Isthmus owes its readers a bit more, especially considering who its parent company is. Red Card, which bought the paper from its founders in 2014, is a prepaid meal plan for college students. A big chunk of Red Card’s business is specifically providing meal-plan services to college sports programs, including UW-Madison’s. Isthmus‘ associate publisher, Craig Bartlett, sits on the board of the Downtown Business Improvement District. And the paper pulled a story that picks on Barry Alvarez and the BID, leaving readers to wonder why, then eventually went to great pains to clarify that it was only one person’s opinion.
Of course, we don’t know for sure why they pulled it, but people who own a newspaper are more than capable of telling us, and hurt themselves by not doing so.
As plenty of readers have reminded us this week, complaining about Bucky on Parade might not be the most important thing a journalist can do. But, along with investigative reporting and state-level political commentary, a piece like Brogan’s—critical, thoughtful, and asking us to think about an arts initiative is being used for blatant corporate messaging and sports boosterism—is exactly the sort of thing a valued weekly like Isthmus should be publishing.
Taking down a story, whether an in-depth expose or an inconsequential take, raises fraught ethical issues and creates conflicts of interest. To maintain the trust of readers, a careful thought process needs to be in place before actually scrubbing a piece from the web. If a story contains falsehoods or fabrications, or causes some kind of needless harm, a publication should come out and explain to the public what went wrong and why, and what its next steps are. Pulling a story without an explanation leaves readers with wide-open questions about the motive for doing so. Did the story offend an advertiser or a friend or business partner of someone in a leadership position at the publication? Is there a mistake in the piece that the publication wants to sweep under the rug without owning up to it? Did the publication fall short in its decision-making process before publishing the piece? And if this story was off-limits, what else is off-limits, and why? (A 2015 story for Columbia Journalism Review offers a good case study in why this all matters, and the Canadian Association of Journalists also has a helpful resource on the subject.)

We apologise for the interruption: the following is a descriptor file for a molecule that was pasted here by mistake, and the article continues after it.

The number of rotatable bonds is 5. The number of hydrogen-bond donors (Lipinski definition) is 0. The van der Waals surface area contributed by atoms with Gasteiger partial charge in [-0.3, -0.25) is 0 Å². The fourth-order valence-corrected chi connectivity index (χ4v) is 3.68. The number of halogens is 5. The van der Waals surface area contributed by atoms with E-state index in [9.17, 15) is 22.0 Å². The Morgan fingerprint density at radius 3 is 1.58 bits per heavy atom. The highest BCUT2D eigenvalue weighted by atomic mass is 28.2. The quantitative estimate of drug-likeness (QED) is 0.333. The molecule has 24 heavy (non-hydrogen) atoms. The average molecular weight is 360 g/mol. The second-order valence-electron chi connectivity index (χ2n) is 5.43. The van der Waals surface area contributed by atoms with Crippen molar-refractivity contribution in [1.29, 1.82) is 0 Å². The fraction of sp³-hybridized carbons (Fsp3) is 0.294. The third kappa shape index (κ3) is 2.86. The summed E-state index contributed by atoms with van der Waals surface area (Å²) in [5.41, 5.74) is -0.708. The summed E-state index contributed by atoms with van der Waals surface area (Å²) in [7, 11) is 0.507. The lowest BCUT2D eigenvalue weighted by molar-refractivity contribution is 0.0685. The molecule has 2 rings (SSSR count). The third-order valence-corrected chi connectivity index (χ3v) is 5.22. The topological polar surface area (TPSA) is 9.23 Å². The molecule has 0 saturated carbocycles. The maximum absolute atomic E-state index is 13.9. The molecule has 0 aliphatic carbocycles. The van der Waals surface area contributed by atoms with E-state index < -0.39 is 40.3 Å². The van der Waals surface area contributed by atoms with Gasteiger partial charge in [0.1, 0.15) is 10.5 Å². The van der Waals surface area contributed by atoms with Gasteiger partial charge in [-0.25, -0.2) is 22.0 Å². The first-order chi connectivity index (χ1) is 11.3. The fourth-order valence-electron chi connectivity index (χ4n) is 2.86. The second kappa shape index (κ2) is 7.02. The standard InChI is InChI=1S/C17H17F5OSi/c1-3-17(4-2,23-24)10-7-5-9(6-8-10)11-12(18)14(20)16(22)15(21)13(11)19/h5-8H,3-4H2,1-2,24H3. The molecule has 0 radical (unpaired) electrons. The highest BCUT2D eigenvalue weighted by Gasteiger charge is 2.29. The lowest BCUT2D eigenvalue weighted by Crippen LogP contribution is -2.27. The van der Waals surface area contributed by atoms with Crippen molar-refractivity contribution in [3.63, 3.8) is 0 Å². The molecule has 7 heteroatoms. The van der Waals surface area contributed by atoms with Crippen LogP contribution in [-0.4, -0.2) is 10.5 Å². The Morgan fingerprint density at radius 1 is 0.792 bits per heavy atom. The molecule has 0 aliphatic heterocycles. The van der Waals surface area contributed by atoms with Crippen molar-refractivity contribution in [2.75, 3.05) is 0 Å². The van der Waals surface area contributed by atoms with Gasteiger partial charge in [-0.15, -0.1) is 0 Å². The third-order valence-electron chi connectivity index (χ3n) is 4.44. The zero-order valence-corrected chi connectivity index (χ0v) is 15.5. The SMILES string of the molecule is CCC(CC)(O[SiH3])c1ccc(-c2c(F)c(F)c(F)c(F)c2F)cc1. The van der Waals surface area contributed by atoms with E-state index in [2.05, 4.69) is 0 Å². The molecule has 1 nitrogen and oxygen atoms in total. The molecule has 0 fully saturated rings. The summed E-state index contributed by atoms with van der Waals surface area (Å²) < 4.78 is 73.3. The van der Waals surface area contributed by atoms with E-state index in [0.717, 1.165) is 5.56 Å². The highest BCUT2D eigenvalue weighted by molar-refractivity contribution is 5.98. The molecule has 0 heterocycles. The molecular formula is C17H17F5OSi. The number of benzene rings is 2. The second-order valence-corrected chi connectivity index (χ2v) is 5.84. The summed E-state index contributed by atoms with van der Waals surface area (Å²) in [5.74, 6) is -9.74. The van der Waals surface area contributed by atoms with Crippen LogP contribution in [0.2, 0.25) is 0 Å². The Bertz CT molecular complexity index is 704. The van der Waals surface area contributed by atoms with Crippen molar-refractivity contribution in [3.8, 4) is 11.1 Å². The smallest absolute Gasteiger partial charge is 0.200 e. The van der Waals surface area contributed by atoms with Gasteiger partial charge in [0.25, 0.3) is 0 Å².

People who own media companies have always had their business/civic/political/personal entanglements and there’s nothing new about that. That’s why are conventions for disclosing real, apparent, or potential conflicts of interest and addressing them in an appropriate, transparent manner—so that the interests of a parent company or publisher don’t get in the way of journalists doing their job or wear down journalists’ credibility.
In all fairness to Red Card, there’s no way that Isthmus is a massive cash cow for the company, and it’s better for the paper to have local owners than not. And it’s possible for business folks without journalism backgrounds to take the responsibilities of owning a newspaper seriously. There are a number of journalists I respect on Isthmus‘ staff and freelance roster, and for the most part I’ve gotten the impression that the new owners haven’t meddled very much in editorial matters. This makes the disappearance of the Bucky story all the more bizarre.